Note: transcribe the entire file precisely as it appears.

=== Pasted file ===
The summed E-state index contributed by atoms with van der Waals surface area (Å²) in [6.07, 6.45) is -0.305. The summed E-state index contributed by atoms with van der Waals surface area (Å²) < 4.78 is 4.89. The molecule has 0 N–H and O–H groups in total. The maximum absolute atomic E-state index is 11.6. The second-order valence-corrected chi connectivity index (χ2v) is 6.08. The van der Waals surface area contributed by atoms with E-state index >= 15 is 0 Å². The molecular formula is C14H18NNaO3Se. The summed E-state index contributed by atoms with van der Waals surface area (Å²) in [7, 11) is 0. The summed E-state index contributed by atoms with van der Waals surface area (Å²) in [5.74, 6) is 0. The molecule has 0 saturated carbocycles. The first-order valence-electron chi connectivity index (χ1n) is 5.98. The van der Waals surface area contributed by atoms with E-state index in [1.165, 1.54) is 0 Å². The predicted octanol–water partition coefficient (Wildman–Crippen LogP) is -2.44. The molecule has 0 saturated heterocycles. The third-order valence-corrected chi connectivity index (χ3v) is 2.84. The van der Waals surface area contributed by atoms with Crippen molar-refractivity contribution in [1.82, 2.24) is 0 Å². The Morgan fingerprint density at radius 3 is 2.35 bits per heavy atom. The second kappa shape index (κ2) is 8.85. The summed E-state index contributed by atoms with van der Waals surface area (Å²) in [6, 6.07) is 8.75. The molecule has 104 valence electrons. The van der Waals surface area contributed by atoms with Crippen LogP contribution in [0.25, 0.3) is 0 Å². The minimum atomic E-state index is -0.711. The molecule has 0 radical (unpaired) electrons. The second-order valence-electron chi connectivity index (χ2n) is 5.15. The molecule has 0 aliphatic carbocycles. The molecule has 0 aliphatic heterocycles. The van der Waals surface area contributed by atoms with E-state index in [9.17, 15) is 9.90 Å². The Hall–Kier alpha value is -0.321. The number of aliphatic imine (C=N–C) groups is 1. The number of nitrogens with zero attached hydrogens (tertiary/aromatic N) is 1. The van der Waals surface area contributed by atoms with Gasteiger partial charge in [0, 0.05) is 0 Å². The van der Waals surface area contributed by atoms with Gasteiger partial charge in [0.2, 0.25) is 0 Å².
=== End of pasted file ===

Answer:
The summed E-state index contributed by atoms with van der Waals surface area (Å²) in [6.07, 6.45) is -0.305. The summed E-state index contributed by atoms with van der Waals surface area (Å²) < 4.78 is 4.89. The molecule has 0 N–H and O–H groups in total. The maximum absolute atomic E-state index is 11.6. The second-order valence-corrected chi connectivity index (χ2v) is 6.08. The van der Waals surface area contributed by atoms with E-state index >= 15 is 0 Å². The molecular formula is C14H18NNaO3Se. The summed E-state index contributed by atoms with van der Waals surface area (Å²) in [7, 11) is 0. The summed E-state index contributed by atoms with van der Waals surface area (Å²) in [5.74, 6) is 0. The molecule has 0 saturated carbocycles. The first-order valence-electron chi connectivity index (χ1n) is 5.98. The van der Waals surface area contributed by atoms with E-state index in [1.165, 1.54) is 0 Å². The predicted octanol–water partition coefficient (Wildman–Crippen LogP) is -2.44. The molecule has 0 saturated heterocycles. The third-order valence-corrected chi connectivity index (χ3v) is 2.84. The van der Waals surface area contributed by atoms with Crippen molar-refractivity contribution in [1.82, 2.24) is 0 Å². The Morgan fingerprint density at radius 3 is 2.35 bits per heavy atom. The second kappa shape index (κ2) is 8.85. The summed E-state index contributed by atoms with van der Waals surface area (Å²) in [6, 6.07) is 8.75. The molecule has 104 valence electrons. The van der Waals surface area contributed by atoms with Crippen LogP contribution in [0.25, 0.3) is 0 Å². The minimum atomic E-state index is -0.711. The molecule has 0 radical (unpaired) electrons. The second-order valence-electron chi connectivity index (χ2n) is 5.15. The molecule has 0 aliphatic carbocycles. The molecule has 0 aliphatic heterocycles. The van der Waals surface area contributed by atoms with E-state index in [9.17, 15) is 9.90 Å². The Hall–Kier alpha value is -0.321. The number of aliphatic imine (C=N–C) groups is 1. The number of nitrogens with zero attached hydrogens (tertiary/aromatic N) is 1. The van der Waals surface area contributed by atoms with Gasteiger partial charge in [0, 0.05) is 0 Å². The van der Waals surface area contributed by atoms with Gasteiger partial charge in [0.2, 0.25) is 0 Å².